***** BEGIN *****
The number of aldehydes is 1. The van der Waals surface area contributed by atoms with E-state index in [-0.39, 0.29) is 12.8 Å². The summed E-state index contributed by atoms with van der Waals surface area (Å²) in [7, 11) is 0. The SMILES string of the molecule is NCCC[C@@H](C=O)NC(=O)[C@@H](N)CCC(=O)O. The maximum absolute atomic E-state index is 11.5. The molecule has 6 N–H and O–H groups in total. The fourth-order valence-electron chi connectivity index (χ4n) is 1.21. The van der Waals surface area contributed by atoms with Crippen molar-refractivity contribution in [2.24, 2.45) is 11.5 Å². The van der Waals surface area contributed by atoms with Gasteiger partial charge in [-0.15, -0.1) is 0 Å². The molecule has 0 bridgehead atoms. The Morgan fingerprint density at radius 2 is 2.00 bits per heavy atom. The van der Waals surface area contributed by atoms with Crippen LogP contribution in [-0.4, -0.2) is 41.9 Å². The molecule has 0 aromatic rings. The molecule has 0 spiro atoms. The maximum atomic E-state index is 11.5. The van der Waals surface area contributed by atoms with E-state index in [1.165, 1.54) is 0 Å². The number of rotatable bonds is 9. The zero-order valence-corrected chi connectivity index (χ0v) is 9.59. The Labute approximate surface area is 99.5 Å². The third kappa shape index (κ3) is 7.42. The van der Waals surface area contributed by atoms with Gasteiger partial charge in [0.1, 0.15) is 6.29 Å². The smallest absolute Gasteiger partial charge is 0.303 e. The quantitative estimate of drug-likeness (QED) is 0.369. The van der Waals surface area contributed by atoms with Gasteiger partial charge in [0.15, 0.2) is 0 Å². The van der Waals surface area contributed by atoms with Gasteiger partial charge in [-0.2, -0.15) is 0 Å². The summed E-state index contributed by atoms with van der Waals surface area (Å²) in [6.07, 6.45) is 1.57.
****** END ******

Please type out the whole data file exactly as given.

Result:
The number of aldehydes is 1. The van der Waals surface area contributed by atoms with E-state index in [-0.39, 0.29) is 12.8 Å². The summed E-state index contributed by atoms with van der Waals surface area (Å²) in [7, 11) is 0. The SMILES string of the molecule is NCCC[C@@H](C=O)NC(=O)[C@@H](N)CCC(=O)O. The maximum absolute atomic E-state index is 11.5. The molecule has 6 N–H and O–H groups in total. The fourth-order valence-electron chi connectivity index (χ4n) is 1.21. The van der Waals surface area contributed by atoms with Crippen molar-refractivity contribution in [2.24, 2.45) is 11.5 Å². The van der Waals surface area contributed by atoms with Gasteiger partial charge in [-0.15, -0.1) is 0 Å². The molecule has 0 bridgehead atoms. The Morgan fingerprint density at radius 2 is 2.00 bits per heavy atom. The van der Waals surface area contributed by atoms with Crippen LogP contribution in [-0.4, -0.2) is 41.9 Å². The molecule has 0 aromatic rings. The molecule has 0 spiro atoms. The maximum atomic E-state index is 11.5. The van der Waals surface area contributed by atoms with E-state index in [1.165, 1.54) is 0 Å². The number of rotatable bonds is 9. The zero-order valence-corrected chi connectivity index (χ0v) is 9.59. The Labute approximate surface area is 99.5 Å². The third kappa shape index (κ3) is 7.42. The van der Waals surface area contributed by atoms with Gasteiger partial charge in [0.1, 0.15) is 6.29 Å². The smallest absolute Gasteiger partial charge is 0.303 e. The quantitative estimate of drug-likeness (QED) is 0.369. The van der Waals surface area contributed by atoms with Gasteiger partial charge in [0.15, 0.2) is 0 Å². The van der Waals surface area contributed by atoms with Gasteiger partial charge in [-0.2, -0.15) is 0 Å². The summed E-state index contributed by atoms with van der Waals surface area (Å²) in [6.07, 6.45) is 1.57.